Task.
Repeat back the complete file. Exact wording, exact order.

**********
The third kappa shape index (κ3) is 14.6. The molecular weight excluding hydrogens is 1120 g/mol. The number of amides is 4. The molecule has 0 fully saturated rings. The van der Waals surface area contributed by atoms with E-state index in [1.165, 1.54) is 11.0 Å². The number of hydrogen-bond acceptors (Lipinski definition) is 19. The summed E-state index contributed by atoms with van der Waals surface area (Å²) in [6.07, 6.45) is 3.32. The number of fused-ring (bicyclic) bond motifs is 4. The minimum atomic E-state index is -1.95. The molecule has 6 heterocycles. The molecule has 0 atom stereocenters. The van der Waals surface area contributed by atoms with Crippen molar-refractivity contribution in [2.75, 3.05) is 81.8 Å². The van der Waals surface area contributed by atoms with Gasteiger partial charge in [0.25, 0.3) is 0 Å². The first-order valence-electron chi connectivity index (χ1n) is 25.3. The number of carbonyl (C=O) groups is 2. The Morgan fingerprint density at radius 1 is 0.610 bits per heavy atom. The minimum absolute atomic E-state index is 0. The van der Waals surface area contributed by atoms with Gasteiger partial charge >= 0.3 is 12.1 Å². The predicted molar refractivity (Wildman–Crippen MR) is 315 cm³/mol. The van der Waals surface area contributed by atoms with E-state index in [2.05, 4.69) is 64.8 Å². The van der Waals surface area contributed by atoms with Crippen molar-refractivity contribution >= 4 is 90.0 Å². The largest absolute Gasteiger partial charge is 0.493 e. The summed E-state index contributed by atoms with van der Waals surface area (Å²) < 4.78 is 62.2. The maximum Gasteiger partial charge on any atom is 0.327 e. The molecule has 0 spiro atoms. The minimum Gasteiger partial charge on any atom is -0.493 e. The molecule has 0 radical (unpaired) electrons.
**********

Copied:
The third kappa shape index (κ3) is 14.6. The molecular weight excluding hydrogens is 1120 g/mol. The number of amides is 4. The molecule has 0 fully saturated rings. The van der Waals surface area contributed by atoms with E-state index in [1.165, 1.54) is 11.0 Å². The number of hydrogen-bond acceptors (Lipinski definition) is 19. The summed E-state index contributed by atoms with van der Waals surface area (Å²) in [6.07, 6.45) is 3.32. The number of fused-ring (bicyclic) bond motifs is 4. The minimum atomic E-state index is -1.95. The molecule has 6 heterocycles. The molecule has 0 atom stereocenters. The van der Waals surface area contributed by atoms with Crippen molar-refractivity contribution in [2.75, 3.05) is 81.8 Å². The van der Waals surface area contributed by atoms with Gasteiger partial charge in [0.25, 0.3) is 0 Å². The first-order valence-electron chi connectivity index (χ1n) is 25.3. The number of carbonyl (C=O) groups is 2. The Morgan fingerprint density at radius 1 is 0.610 bits per heavy atom. The minimum absolute atomic E-state index is 0. The van der Waals surface area contributed by atoms with Gasteiger partial charge >= 0.3 is 12.1 Å². The predicted molar refractivity (Wildman–Crippen MR) is 315 cm³/mol. The van der Waals surface area contributed by atoms with E-state index in [2.05, 4.69) is 64.8 Å². The van der Waals surface area contributed by atoms with Crippen molar-refractivity contribution >= 4 is 90.0 Å². The largest absolute Gasteiger partial charge is 0.493 e. The summed E-state index contributed by atoms with van der Waals surface area (Å²) < 4.78 is 62.2. The maximum Gasteiger partial charge on any atom is 0.327 e. The molecule has 0 spiro atoms. The minimum Gasteiger partial charge on any atom is -0.493 e. The molecule has 0 radical (unpaired) electrons.